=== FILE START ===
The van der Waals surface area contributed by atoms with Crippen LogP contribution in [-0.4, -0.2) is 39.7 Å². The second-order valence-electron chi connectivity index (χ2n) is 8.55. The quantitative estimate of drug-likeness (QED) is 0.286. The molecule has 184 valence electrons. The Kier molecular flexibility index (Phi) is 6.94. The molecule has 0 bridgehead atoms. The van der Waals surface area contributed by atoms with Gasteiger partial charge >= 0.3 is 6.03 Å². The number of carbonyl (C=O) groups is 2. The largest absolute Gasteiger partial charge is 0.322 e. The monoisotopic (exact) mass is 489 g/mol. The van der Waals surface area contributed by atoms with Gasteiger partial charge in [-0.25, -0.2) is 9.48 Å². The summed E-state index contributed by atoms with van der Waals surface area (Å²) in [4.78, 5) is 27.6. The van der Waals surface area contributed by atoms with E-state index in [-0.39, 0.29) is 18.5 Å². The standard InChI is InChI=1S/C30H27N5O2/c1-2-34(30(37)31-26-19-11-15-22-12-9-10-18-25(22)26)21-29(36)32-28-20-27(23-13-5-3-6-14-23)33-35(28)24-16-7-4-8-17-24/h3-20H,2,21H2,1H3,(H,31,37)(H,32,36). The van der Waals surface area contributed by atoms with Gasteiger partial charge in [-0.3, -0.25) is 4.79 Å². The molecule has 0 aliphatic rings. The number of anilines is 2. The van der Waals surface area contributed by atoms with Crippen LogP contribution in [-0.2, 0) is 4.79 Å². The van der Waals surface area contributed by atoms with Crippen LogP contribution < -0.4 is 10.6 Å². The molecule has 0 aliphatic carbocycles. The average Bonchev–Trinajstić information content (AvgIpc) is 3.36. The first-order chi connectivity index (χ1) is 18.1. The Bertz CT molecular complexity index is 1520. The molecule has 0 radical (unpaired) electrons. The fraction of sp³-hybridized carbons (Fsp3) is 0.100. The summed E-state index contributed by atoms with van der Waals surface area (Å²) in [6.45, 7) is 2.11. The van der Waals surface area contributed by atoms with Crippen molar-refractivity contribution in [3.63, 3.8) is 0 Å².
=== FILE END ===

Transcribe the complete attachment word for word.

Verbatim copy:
The van der Waals surface area contributed by atoms with Crippen LogP contribution in [-0.4, -0.2) is 39.7 Å². The second-order valence-electron chi connectivity index (χ2n) is 8.55. The quantitative estimate of drug-likeness (QED) is 0.286. The molecule has 184 valence electrons. The Kier molecular flexibility index (Phi) is 6.94. The molecule has 0 bridgehead atoms. The van der Waals surface area contributed by atoms with Gasteiger partial charge >= 0.3 is 6.03 Å². The number of carbonyl (C=O) groups is 2. The largest absolute Gasteiger partial charge is 0.322 e. The monoisotopic (exact) mass is 489 g/mol. The van der Waals surface area contributed by atoms with Gasteiger partial charge in [-0.25, -0.2) is 9.48 Å². The summed E-state index contributed by atoms with van der Waals surface area (Å²) in [4.78, 5) is 27.6. The van der Waals surface area contributed by atoms with E-state index in [-0.39, 0.29) is 18.5 Å². The standard InChI is InChI=1S/C30H27N5O2/c1-2-34(30(37)31-26-19-11-15-22-12-9-10-18-25(22)26)21-29(36)32-28-20-27(23-13-5-3-6-14-23)33-35(28)24-16-7-4-8-17-24/h3-20H,2,21H2,1H3,(H,31,37)(H,32,36). The van der Waals surface area contributed by atoms with Gasteiger partial charge in [-0.3, -0.25) is 4.79 Å². The molecule has 0 aliphatic rings. The number of anilines is 2. The van der Waals surface area contributed by atoms with Crippen LogP contribution in [-0.2, 0) is 4.79 Å². The van der Waals surface area contributed by atoms with Crippen LogP contribution < -0.4 is 10.6 Å². The molecule has 0 aliphatic carbocycles. The average Bonchev–Trinajstić information content (AvgIpc) is 3.36. The first-order chi connectivity index (χ1) is 18.1. The Bertz CT molecular complexity index is 1520. The molecule has 0 radical (unpaired) electrons. The fraction of sp³-hybridized carbons (Fsp3) is 0.100. The summed E-state index contributed by atoms with van der Waals surface area (Å²) in [6.45, 7) is 2.11. The van der Waals surface area contributed by atoms with Crippen molar-refractivity contribution in [3.63, 3.8) is 0 Å².